Lithgow said an important message came out of that.

“Make a pact with an audience, and they’ll follow you anywhere,” he said.

Attendee Zack Thoren said the speech was an eye-opener.

“Mr. Lithgow’s speech was a very interesting and insightful one,” Thoren said. “Firstly, it was very funny and entertaining. It impacted me in a number of ways. I really, really appreciated that John admitted very early on that he was not a strong improviser or performer on the stage. He admitted that he had that weakness, and instead of accepting that limitation, he wrote a wonderful speech and performed it in a way that only he could.”

Not only was Lithgow’s father an inspiration to him as a child, but so was his favorite high school teacher, Ms. Robinson. Ms. Robinson was his art teacher, and he would always anticipate going to her class. According to Lithgow, she “inspired and encouraged [him] into the visual arts.” Soon it became his biggest priority, and he began winning many local art competitions.

University of Akron student Kelly Dwyer said that since Lithgow’s speech, she has changed the way she looks at her future career.

“You should never let anyone judge your life, and he understands that,” she said.

Lithgow has been nominated for 11 Emmy Awards, and won five of them. One of them was for an episode of “Amazing Stories,” and the other three were for his popular character of Dick Solomon in the series “3rd Rock from the Sun.”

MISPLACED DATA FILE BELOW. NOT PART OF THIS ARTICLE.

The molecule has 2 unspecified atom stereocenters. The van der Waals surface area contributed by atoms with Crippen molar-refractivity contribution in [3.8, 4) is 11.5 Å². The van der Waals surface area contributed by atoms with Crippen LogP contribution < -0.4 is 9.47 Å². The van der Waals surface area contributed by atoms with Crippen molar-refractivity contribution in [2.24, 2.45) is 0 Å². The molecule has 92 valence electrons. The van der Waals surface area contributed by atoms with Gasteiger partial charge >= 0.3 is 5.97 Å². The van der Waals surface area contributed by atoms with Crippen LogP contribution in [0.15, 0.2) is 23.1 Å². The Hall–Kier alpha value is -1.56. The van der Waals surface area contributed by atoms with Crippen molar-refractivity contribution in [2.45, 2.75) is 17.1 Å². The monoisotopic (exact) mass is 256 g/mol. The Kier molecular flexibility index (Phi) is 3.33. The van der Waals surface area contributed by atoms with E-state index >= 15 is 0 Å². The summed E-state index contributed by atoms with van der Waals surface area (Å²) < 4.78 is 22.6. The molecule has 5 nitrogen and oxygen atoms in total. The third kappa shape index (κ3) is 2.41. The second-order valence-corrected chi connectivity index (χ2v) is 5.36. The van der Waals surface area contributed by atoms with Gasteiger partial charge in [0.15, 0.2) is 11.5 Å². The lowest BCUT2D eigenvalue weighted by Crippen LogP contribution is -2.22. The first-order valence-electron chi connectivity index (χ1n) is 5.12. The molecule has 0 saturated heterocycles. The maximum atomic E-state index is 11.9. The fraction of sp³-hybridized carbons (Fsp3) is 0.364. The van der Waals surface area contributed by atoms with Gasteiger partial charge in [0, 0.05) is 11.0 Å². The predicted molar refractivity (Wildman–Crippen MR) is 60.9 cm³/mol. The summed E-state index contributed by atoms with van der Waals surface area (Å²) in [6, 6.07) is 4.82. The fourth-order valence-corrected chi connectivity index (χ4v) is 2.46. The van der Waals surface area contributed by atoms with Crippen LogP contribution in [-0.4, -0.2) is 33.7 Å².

Lithgow has appeared in over 30 films. Some of these include “Buckaroo Banzai,” “Raising Cain,” “Ricochet,” “Cliffhanger,” “Shrek” and “Rise of the Planet of the Apes.”

In television, Lithgow found success in “Dexter,” a television drama in which he played Arthur Mitchell. Lithgow won the Emmy Award for Outstanding Guest Actor in a Drama Series and the Golden Globe for Best Supporting Actor in a Television Series.

Aside from being an actor, Lithgow is also an author and children’s entertainer. He has written eight New York Times best-selling children’s picture books. In addition, Lithgow released three children’s albums and performs concerts for kids.

As a request from an audience member during a question and answer session, Lithgow sang an entire song from one of his children’s albums. The song was called “Marsupial Sue,” based off of one of his most famous children’s book he had written.

To end the night, a long line formed as Lithgow signed books, including his memoir called “Drama.”

John Lithgow is an inspiration to not only those who are pursuing a career in the arts, but in all other areas as well. His story is a great example of what dedication and determination can do for a person.

“I will attack my goals and live passionately, like John did. He worked hard and got where he is because of that. I will also not let my limitations and weaknesses hinder me from reaching my goals,” Thoren said.